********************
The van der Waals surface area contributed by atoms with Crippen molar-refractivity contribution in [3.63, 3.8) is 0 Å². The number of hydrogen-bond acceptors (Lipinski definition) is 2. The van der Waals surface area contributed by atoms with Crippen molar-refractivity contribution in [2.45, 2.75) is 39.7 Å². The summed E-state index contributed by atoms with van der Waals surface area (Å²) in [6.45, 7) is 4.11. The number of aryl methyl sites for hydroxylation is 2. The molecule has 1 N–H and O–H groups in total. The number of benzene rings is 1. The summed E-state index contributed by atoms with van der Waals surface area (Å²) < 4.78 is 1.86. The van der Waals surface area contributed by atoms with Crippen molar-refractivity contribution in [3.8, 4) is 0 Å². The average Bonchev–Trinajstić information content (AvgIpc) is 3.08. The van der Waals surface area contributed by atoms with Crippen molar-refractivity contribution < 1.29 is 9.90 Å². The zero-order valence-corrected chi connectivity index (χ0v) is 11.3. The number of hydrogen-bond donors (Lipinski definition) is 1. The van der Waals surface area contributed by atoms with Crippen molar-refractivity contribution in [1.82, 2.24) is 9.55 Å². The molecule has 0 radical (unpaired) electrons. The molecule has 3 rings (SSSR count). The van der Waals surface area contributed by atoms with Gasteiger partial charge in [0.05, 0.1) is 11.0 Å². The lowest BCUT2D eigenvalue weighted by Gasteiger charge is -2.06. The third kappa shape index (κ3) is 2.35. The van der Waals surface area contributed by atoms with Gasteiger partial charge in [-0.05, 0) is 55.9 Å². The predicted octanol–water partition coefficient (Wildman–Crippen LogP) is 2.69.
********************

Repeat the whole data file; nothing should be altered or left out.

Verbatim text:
The van der Waals surface area contributed by atoms with Crippen molar-refractivity contribution in [3.63, 3.8) is 0 Å². The number of hydrogen-bond acceptors (Lipinski definition) is 2. The van der Waals surface area contributed by atoms with Crippen molar-refractivity contribution in [2.45, 2.75) is 39.7 Å². The summed E-state index contributed by atoms with van der Waals surface area (Å²) in [6.45, 7) is 4.11. The number of aryl methyl sites for hydroxylation is 2. The molecule has 1 N–H and O–H groups in total. The number of benzene rings is 1. The summed E-state index contributed by atoms with van der Waals surface area (Å²) < 4.78 is 1.86. The van der Waals surface area contributed by atoms with Crippen molar-refractivity contribution in [3.8, 4) is 0 Å². The average Bonchev–Trinajstić information content (AvgIpc) is 3.08. The van der Waals surface area contributed by atoms with Crippen molar-refractivity contribution < 1.29 is 9.90 Å². The zero-order valence-corrected chi connectivity index (χ0v) is 11.3. The number of hydrogen-bond donors (Lipinski definition) is 1. The van der Waals surface area contributed by atoms with Crippen molar-refractivity contribution in [1.82, 2.24) is 9.55 Å². The molecule has 0 radical (unpaired) electrons. The molecule has 3 rings (SSSR count). The van der Waals surface area contributed by atoms with Gasteiger partial charge in [0.05, 0.1) is 11.0 Å². The lowest BCUT2D eigenvalue weighted by Gasteiger charge is -2.06. The third kappa shape index (κ3) is 2.35. The van der Waals surface area contributed by atoms with Gasteiger partial charge in [-0.05, 0) is 55.9 Å². The predicted octanol–water partition coefficient (Wildman–Crippen LogP) is 2.69.